Subsequently, during the period December 10th, 2018 to March 24, 2019, the rate of excise was above $4.00 per imperial gallon. Notwithstanding these recent higher rates, the estimated budgetary shortfall for 2018/19 is $5.3 million.

Projections for 2019 suggest comparatively lower world crude oil prices compared to 2018. Cognizant of these developments and as we approach a new fiscal year 2019/20, the excise rate has been adjusted to the targeted $4.00 per gallon on both fuel products, as of 25 March 2019. The government will continue to closely monitor developments in world oil prices and inform of any policy changes.

Please contact Ms Jemma Lafeuille or Mr. Janai Leonce of Research Policy Unit of the Department of Finance at telephone numbers 468-2555 or 468-2254 for any clarification.


  1. Oh my two and a half years ago yall were feeding the public a different story. Now the shoe is on the other foot yall are running to explain to the public what yall have control over and what yall have no control over. It’s always been that way. Time will come to answer to this deceit
    What goes around comes around

    • Let us go back to 2008. Crude oil price per barrel was about $145.00us/barrel and gas was below $14.00/gal at the tank. In 2015/2016 prior to the election, the price of crude oil went below $30.00us /barrel and it was over $16.00/gal at the tank.The protest had the SLP govt to reduce it. So what are you talking about “what goes around comes around”. The information is readily available online.

  2. What the PM did was raise the excise tax by $1.50 therefore making fuel more expensive. All this was to coushon the shortfall in the revenue collected from VAT after he reduced the VAT rate to 12.5%. HE really fooled alot of St.Lucians. But I wasn’t fooled. He said the extra of the gas tax was to fix roads, I drive everyday and have to be getting away holes like crazy, so I wonder when will he fix the roads.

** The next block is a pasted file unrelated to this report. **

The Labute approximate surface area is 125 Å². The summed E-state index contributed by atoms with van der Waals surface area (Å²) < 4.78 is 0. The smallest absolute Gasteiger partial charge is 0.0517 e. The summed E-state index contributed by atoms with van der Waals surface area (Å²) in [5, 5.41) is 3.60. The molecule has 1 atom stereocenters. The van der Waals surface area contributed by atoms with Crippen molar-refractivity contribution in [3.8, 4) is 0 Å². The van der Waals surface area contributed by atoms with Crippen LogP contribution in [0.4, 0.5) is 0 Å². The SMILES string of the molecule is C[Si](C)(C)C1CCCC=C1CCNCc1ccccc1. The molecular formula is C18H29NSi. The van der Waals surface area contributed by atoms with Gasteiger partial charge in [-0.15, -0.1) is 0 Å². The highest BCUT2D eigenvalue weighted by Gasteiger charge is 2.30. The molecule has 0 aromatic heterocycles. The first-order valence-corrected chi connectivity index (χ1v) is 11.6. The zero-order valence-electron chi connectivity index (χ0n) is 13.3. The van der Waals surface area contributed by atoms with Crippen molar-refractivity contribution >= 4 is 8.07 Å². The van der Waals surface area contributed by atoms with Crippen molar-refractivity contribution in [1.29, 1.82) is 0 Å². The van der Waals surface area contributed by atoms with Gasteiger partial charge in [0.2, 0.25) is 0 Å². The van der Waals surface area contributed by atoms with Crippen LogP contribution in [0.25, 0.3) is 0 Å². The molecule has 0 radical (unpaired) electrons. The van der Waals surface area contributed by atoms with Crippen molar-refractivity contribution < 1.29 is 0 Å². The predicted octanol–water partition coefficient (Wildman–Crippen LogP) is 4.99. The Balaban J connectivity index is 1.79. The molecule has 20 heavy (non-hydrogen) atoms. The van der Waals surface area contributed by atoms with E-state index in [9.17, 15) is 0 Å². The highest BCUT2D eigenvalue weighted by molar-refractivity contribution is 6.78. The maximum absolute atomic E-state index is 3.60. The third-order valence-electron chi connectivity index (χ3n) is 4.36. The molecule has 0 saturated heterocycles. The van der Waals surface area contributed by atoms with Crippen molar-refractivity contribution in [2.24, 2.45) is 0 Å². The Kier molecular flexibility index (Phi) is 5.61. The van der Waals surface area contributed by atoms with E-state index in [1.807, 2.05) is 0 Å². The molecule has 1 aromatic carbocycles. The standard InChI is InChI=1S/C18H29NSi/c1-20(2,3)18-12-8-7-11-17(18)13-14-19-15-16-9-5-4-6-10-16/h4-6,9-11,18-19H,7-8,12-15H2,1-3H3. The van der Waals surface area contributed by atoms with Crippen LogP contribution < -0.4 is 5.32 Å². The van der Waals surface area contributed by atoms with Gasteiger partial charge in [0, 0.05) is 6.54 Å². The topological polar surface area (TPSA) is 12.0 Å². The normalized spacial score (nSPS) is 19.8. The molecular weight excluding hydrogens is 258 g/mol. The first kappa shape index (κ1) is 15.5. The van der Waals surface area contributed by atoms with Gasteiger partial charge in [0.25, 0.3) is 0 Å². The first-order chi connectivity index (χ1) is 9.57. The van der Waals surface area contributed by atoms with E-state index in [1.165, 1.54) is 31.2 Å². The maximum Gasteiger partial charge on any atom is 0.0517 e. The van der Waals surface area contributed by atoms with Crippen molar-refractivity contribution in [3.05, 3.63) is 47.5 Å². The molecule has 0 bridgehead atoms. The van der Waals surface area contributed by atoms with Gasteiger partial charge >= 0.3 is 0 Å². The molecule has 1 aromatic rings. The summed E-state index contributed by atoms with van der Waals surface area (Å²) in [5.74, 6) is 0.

• Come on man don’t lie. A lot of work has been done on the roads. Rails have gone up, marking (although rubbish), potholes fixed. Give credit where credit is due. Instead of waiting just before elections to try to fool people, there is a lot of roadwork going on. But yet I agree, if a tax fluctuates every 3 weeks to allow government to collect the amount of money they want, then it is a con.

      • Which roads? Certainly not in my constituency! The Ti Morne road has been in a deplorable condition for years but today, it is worse than ever! I was informed that there is an allocation but have no idea when that will happen. We were told, via press release, that Lucians would not be riding on waves (referring to the Millennium Highway) . . . where are we today? The so-called “works” that have been done are patch up work which crumble and disintegrate in mere weeks.

        The real CON is what you and UWP are attempting to peddle. I know I wasn’t fooled and I hope that many become open so that we all may act.

Comments are closed.